Harv, you didn't really address the point I was trying to make. I'll try to make it again. :)
The computer programs we have now are basically just a few inputs, a series of if/then statements, and a few outputs. So naturally it won't have an understanding of what chess is.
Now I made a paralell with life's chemical reactions. Amino Acid :: Human Being as Deep Blue :: SkyNet. The reason Deep Blue cannot think on its own is that it doesn't have enough inputs to draw conclusions based on other inputs. It isn't self adapting. It isn't self aware.
The reason I conclude that if you add enough electrical signals together you will arrive at sentient thought is that we’ve seen it in us. I asked you what separates human thought and consciousness from any simple chemical reaction. Can you come up with any answer besides complexity? One cellular reaction itself does not have a self-awareness, but put enough together and it does. How can you refute this argument? It’s self evident.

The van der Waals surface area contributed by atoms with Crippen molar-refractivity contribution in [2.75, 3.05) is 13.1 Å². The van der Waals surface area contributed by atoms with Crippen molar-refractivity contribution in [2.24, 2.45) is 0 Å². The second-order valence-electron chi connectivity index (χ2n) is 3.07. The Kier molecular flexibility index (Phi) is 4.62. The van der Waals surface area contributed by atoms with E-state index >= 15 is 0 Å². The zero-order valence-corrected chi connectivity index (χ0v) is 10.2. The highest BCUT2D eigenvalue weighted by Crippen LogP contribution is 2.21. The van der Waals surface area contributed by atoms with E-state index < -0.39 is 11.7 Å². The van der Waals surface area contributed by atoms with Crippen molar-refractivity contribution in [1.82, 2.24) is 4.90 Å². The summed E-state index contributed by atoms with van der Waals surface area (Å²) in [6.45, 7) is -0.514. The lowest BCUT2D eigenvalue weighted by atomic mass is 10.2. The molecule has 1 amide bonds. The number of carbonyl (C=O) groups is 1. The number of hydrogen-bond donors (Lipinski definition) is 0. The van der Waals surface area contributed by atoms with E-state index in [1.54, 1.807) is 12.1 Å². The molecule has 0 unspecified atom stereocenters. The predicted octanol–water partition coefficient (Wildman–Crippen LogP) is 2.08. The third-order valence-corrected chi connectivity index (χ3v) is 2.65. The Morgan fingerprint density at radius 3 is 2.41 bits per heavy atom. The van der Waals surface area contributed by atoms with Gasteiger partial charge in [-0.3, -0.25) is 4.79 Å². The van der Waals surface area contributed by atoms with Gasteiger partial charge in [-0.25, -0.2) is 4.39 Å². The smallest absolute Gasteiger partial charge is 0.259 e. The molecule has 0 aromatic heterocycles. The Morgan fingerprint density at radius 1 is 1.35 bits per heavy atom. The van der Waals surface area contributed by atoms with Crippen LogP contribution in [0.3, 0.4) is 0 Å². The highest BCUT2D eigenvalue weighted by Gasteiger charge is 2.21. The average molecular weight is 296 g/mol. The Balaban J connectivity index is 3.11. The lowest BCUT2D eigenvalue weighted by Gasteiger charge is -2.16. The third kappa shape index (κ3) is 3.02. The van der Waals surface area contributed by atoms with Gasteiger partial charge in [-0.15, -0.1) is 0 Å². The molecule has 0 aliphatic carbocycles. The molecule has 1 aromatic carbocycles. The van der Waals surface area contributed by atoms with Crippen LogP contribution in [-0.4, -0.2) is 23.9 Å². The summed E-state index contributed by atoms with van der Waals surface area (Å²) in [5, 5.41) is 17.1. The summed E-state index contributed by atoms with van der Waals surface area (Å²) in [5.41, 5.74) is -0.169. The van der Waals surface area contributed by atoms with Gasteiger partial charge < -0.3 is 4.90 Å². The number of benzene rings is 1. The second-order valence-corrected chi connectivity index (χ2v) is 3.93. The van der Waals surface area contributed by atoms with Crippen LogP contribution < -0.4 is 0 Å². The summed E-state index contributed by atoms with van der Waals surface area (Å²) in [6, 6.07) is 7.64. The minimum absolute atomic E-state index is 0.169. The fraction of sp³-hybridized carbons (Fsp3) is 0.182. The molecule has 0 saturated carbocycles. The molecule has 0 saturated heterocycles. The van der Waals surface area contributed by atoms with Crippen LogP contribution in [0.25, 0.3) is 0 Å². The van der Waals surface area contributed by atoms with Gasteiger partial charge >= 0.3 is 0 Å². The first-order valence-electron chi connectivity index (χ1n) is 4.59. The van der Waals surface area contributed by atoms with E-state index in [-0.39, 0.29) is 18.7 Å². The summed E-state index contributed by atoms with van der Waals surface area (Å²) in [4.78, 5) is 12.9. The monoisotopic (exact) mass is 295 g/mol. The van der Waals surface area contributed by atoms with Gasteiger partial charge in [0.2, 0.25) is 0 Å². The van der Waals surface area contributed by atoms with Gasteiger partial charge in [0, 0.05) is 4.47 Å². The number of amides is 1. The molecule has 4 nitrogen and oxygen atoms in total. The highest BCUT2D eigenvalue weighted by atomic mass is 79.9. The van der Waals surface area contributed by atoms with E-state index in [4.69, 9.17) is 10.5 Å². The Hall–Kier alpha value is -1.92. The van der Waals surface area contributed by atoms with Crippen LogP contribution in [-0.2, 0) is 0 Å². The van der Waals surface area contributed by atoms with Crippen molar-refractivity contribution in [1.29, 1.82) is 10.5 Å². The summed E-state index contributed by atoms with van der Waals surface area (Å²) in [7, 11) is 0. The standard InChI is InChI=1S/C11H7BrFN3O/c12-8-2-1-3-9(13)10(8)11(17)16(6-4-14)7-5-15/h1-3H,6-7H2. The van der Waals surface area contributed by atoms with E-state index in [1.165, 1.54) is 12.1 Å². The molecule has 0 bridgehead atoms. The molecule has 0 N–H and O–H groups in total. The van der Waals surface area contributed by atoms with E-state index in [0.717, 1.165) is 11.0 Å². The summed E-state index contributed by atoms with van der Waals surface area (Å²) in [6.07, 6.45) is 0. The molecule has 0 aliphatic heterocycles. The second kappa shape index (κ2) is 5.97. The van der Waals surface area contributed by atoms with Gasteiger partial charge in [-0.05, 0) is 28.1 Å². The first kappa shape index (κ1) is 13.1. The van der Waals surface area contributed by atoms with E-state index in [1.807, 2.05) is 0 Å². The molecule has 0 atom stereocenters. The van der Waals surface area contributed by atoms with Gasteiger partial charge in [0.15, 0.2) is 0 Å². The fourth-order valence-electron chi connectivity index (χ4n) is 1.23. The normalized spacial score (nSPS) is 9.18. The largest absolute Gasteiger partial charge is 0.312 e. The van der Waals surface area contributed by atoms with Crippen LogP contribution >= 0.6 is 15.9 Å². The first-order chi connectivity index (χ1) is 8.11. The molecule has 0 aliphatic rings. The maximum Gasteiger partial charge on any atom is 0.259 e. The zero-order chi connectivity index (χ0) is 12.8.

I admit that this argument "feels" off to me. But, I learned a few years ago not to trust my gut reaction in issues of science and logic. In other areas, where your sources of data are more concrete or reliable (being a good judge of character, for instance) gut reactions are great. But if I followed my gut on issues like this I would hold firm in my belief that time dilation is impossible and the theory of relativity is garbage. This was my initial gut reaction to Einstein.
So, from a logical and not a "it feels right" perspective, how do you define consciousness? More importantly (I think much more importantly) at what point did the amino acids roiling around in the primordial soup become sentient and recieve a soul? What was it about that one last little bit of cytosine that caused the first sentient thought?
Your perspective requires this perpetual splitting of hairs. Mine does not. I could be wrong, of course, and I've tried to refute this position within myself, but in the end the logic always wins.